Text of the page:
By making the range start at 0 instead of 97 you bypass all these problems.

    As far as what order things happen in...they happen from the innermost set of parentheses to the outermost. Just like in math. If you had 2 * (3 + 5) you do the 3+5 first and then multiply that result by 2.
    If you understand what you're doing, you're not learning anything.

  13. #13
    int x = *((int *) NULL); Cactus_Hugger's Avatar
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    Why remove a?
    Because of the modulus operator. Modulus merely returns the remainer of a division problem.
    How does the modulo perform it's operation?
    Magic. (How does + or / or * do it's work?) Take a % b. The result will be the remainder between the two numbers.
    In what order does the addition and substraction occur?
    What we call operator precedence. This is very well defined, Google it. (See this)

    The whole thing has a terrible lot of parentheses. It can be reduced to:
    Code:
    ciphertext += (plaintext[i] - 'a' + offset) % 26 + 'a';
    Take the letter a. First, we shift the whole alphabet, so that whatever value represents 'a' is now 0, 'b' is 1, etc. We add in the offset (shift), so 0 becomes 3 (or 'a' becomes 'd'). There's one problem with this: what about 'z'? It's value, 25, would become 28, which isn't valid. So we do a "% 26" on it - 28 % 26 = 2, or 'c', which is correct. When then shift the letters back to what numbers the machine uses to represent them by adding 'a'.
    long time; /* know C? */
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    Any sufficiently advanced bug is indistinguishable from a feature.
    Real Programmers confuse Halloween and Christmas, because dec 25 == oct 31.
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    Thank you both! I'm starting to grasp the concept of how all that works.. It's my third week and we only have class a couple of hours a week, so it's hard to fully understand everything at once.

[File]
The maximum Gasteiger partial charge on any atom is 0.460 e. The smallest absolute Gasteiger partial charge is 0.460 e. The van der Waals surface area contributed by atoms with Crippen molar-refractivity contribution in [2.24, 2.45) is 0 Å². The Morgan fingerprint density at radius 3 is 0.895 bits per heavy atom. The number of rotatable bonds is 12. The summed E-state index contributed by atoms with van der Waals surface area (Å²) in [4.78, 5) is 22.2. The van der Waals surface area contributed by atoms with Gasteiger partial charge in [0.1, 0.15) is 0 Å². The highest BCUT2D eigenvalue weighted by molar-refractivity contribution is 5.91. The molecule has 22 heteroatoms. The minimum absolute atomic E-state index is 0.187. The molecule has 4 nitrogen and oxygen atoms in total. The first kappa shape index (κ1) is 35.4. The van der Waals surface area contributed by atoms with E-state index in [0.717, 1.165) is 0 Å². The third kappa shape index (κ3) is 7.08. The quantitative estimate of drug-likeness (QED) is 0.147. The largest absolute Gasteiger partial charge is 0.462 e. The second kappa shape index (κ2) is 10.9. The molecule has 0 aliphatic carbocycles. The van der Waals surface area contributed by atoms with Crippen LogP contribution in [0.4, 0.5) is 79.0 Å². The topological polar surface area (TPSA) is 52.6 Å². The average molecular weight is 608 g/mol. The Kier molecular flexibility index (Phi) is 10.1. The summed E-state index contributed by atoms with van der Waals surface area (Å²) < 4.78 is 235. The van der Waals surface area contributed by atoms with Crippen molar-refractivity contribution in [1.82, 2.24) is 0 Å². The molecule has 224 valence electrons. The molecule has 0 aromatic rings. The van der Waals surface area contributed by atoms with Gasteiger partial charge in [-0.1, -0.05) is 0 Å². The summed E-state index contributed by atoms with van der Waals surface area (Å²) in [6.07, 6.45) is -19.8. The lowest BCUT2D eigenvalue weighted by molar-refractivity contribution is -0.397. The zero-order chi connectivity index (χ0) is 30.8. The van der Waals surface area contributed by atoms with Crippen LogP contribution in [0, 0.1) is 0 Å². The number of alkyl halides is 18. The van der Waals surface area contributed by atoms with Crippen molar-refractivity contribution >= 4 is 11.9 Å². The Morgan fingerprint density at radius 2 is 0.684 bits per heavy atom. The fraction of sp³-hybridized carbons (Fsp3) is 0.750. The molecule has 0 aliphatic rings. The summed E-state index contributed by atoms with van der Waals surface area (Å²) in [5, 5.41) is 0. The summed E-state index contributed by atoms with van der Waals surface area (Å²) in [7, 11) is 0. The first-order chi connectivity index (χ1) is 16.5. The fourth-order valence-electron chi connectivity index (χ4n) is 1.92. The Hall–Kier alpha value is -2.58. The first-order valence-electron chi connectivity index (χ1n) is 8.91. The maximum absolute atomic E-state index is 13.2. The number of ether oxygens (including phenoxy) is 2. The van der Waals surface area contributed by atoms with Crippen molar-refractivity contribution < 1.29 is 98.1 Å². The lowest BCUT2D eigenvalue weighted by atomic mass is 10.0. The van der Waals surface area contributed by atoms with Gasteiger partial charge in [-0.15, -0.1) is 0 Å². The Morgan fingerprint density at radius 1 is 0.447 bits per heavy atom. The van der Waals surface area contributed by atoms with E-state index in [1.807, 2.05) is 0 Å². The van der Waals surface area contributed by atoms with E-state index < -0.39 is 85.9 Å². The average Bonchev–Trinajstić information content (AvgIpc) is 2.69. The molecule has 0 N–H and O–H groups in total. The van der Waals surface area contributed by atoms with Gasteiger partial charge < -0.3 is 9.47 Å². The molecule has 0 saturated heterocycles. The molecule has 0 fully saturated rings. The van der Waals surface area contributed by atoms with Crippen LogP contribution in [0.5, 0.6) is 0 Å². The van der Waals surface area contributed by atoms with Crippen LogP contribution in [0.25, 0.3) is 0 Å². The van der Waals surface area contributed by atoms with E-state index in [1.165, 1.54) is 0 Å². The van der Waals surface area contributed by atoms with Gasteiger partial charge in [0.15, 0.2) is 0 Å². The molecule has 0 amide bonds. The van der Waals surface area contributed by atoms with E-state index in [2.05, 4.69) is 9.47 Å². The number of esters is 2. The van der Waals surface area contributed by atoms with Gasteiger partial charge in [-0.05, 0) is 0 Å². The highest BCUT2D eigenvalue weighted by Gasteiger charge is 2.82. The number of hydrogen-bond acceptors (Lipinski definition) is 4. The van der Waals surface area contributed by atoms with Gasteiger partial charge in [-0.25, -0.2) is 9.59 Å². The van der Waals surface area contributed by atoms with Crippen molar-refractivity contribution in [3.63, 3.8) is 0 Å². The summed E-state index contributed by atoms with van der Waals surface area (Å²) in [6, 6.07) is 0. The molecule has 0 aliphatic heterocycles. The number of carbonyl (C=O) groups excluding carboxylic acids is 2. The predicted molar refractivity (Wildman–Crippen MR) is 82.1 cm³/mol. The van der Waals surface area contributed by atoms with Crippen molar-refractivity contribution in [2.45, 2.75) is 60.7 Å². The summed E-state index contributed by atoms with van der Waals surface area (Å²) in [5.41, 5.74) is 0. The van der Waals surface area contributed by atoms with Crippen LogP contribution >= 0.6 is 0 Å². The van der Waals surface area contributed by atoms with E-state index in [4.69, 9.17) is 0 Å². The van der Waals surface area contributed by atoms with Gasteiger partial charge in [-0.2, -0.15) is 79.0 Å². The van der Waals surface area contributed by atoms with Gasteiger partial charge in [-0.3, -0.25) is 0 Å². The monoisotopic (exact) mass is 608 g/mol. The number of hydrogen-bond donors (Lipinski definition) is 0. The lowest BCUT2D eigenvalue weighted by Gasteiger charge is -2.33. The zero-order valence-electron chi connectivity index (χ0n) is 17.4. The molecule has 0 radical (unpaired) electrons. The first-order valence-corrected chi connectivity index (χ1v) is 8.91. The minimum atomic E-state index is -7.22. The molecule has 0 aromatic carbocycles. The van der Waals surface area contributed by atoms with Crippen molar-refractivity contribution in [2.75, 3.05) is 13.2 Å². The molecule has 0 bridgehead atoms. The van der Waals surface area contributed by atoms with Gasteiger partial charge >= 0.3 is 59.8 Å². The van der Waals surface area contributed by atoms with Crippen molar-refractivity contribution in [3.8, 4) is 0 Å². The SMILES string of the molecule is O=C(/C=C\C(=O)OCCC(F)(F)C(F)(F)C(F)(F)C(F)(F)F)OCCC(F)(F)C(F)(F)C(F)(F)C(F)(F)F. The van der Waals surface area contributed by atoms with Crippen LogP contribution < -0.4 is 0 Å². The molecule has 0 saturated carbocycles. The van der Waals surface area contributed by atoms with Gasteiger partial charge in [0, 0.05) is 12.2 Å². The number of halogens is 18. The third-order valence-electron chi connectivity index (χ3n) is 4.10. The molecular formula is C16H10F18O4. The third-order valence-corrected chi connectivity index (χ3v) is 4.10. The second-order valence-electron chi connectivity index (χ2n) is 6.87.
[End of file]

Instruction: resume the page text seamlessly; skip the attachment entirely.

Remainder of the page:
But I seem to have some problems with it still.. Whenever I use certain characters alone, like 't', or 'o' I get garbage, but if I type 'rst' for example, the output is fine. The alphabet works up to and including 'k' = 'abcdefghijk' but if I type 'abcdefghijkl' I get garbage at the end. But I can start with 'k' and move up to 'u' without problems.. klmnopqrstu works..
    How come there is an extra character sometimes, but not always - depending on what characters I've typed in? Does the new line character mess things up, or is there something wrong with the code itself?

    EDIT: I had to initialize the array.. duh..
    Next I'll tackle how to ignore characters like spaces, periods and whatnot to get a cleaner output.

    itsme86,
    This won't be the assignment I hand over. I have another one, where the characters are in two separate arrays. One that starts with A, B, C... and another that starts with Z, A, B creating a offset of 1. It works, although it's not as elegant as the code above (if it indeed worked!). But i'd really like to see how this comes together. I need to learn this..

    Once again, thank you for responding!
    Last edited by Machiaveli; 09-14-2006 at 05:36 AM.

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    After I initialized the array the output is correct, without any funny characters, but I can't seem to make it skip spaces, for example. I've tried some if conditions to have it ignore spaces, but it just kills the for-loop.. Leaving me with only the first word encrypted.
    I played around with the code and found a ugly way to remove the U's that spaces get after being "encrypted", but it's not ideal.. at all.
    Believe me, I've tried reading up on if conditionals and loops..

    I don't like programming (since I suck at it) nor will I ever become a programmer, but I had to take this course since it's part of the whole course program. Next is assembler and perl.. Oh, good.
    Help me out here, please.

    Code:
    #include <stdio.h>
    
    main()
    {
    
          int       i, offset = 1;
          char      un[51] = {0};
          char      en[51] = {0};
          
          printf("Input: ");
          scanf("%[^\n]", un);
    
          for ( i = 0; i < 51 && un[i] != '\0'; i++ )
          {   
              if (un[i] != ' ') /* This kills my for-loop! */
                   en[i] = (((un[i] - 'a') + offset) % 26) + 'a';
                   
                  /*if ( en[i] == 'U' ) Spaces are dispayed as U's in the output. */
                   /*    en[i] = ' ';   It's an ugly solution, I know, but at least it works.. */
                                            
          }       
          
          printf("Unencrypted text: %s\n", un);
          printf("Encrypted text:   %s\n", en);
          
          fflush(stdin);
          getchar();
          
    }